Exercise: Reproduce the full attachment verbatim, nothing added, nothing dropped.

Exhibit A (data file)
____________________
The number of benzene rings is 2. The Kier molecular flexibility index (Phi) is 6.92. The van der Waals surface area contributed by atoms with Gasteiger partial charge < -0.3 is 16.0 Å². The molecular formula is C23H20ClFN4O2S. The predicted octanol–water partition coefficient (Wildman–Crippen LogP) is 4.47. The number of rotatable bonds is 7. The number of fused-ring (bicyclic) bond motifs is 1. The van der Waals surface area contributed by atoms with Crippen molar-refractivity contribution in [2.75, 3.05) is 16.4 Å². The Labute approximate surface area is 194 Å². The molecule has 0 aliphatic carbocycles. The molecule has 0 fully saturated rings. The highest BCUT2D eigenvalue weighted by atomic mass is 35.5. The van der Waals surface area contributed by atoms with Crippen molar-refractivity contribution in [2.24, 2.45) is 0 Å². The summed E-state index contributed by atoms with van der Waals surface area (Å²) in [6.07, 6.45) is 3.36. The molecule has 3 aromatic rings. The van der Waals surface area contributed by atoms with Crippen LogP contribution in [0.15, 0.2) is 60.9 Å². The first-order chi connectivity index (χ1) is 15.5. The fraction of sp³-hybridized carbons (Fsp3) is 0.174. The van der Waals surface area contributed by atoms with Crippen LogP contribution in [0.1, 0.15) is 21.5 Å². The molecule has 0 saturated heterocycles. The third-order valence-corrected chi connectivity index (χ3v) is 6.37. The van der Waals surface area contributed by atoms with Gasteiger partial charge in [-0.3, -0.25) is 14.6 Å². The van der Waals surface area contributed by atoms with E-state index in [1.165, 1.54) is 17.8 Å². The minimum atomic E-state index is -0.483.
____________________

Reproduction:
The number of benzene rings is 2. The Kier molecular flexibility index (Phi) is 6.92. The van der Waals surface area contributed by atoms with Gasteiger partial charge < -0.3 is 16.0 Å². The molecular formula is C23H20ClFN4O2S. The predicted octanol–water partition coefficient (Wildman–Crippen LogP) is 4.47. The number of rotatable bonds is 7. The number of fused-ring (bicyclic) bond motifs is 1. The van der Waals surface area contributed by atoms with Crippen molar-refractivity contribution in [2.75, 3.05) is 16.4 Å². The Labute approximate surface area is 194 Å². The molecule has 0 aliphatic carbocycles. The molecule has 0 fully saturated rings. The highest BCUT2D eigenvalue weighted by atomic mass is 35.5. The van der Waals surface area contributed by atoms with Crippen molar-refractivity contribution in [2.24, 2.45) is 0 Å². The summed E-state index contributed by atoms with van der Waals surface area (Å²) in [6.07, 6.45) is 3.36. The molecule has 3 aromatic rings. The van der Waals surface area contributed by atoms with Crippen LogP contribution in [0.15, 0.2) is 60.9 Å². The first-order chi connectivity index (χ1) is 15.5. The fraction of sp³-hybridized carbons (Fsp3) is 0.174. The van der Waals surface area contributed by atoms with Crippen LogP contribution in [0.1, 0.15) is 21.5 Å². The molecule has 0 saturated heterocycles. The third-order valence-corrected chi connectivity index (χ3v) is 6.37. The van der Waals surface area contributed by atoms with Gasteiger partial charge in [-0.3, -0.25) is 14.6 Å². The van der Waals surface area contributed by atoms with E-state index in [1.165, 1.54) is 17.8 Å². The minimum atomic E-state index is -0.483.